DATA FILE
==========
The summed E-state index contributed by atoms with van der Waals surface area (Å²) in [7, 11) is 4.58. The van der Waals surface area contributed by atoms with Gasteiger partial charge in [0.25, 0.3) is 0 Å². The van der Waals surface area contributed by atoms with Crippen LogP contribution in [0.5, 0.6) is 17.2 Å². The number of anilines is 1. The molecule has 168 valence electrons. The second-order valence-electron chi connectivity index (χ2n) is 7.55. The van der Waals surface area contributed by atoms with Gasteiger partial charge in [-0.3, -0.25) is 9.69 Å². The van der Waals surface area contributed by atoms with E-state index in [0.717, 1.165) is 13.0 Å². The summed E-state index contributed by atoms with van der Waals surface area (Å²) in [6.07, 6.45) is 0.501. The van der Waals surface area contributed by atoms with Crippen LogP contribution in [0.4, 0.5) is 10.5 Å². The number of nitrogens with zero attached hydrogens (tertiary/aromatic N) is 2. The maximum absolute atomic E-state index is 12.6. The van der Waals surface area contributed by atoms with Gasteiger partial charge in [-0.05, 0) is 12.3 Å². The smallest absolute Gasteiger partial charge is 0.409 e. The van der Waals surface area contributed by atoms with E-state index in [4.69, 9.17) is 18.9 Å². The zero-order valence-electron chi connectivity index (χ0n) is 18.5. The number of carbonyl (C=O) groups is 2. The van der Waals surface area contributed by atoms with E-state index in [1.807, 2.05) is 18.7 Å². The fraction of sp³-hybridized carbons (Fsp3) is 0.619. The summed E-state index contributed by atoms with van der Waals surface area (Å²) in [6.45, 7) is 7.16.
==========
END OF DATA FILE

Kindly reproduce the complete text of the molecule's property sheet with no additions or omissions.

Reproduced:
The summed E-state index contributed by atoms with van der Waals surface area (Å²) in [7, 11) is 4.58. The van der Waals surface area contributed by atoms with Gasteiger partial charge in [0.25, 0.3) is 0 Å². The van der Waals surface area contributed by atoms with Crippen LogP contribution in [0.5, 0.6) is 17.2 Å². The number of anilines is 1. The molecule has 168 valence electrons. The second-order valence-electron chi connectivity index (χ2n) is 7.55. The van der Waals surface area contributed by atoms with Gasteiger partial charge in [-0.3, -0.25) is 9.69 Å². The van der Waals surface area contributed by atoms with E-state index in [0.717, 1.165) is 13.0 Å². The summed E-state index contributed by atoms with van der Waals surface area (Å²) in [6.07, 6.45) is 0.501. The van der Waals surface area contributed by atoms with Crippen LogP contribution in [0.4, 0.5) is 10.5 Å². The number of nitrogens with zero attached hydrogens (tertiary/aromatic N) is 2. The maximum absolute atomic E-state index is 12.6. The van der Waals surface area contributed by atoms with Gasteiger partial charge in [-0.05, 0) is 12.3 Å². The smallest absolute Gasteiger partial charge is 0.409 e. The van der Waals surface area contributed by atoms with E-state index in [4.69, 9.17) is 18.9 Å². The zero-order valence-electron chi connectivity index (χ0n) is 18.5. The number of carbonyl (C=O) groups is 2. The van der Waals surface area contributed by atoms with E-state index in [1.807, 2.05) is 18.7 Å². The fraction of sp³-hybridized carbons (Fsp3) is 0.619. The summed E-state index contributed by atoms with van der Waals surface area (Å²) in [6.45, 7) is 7.16.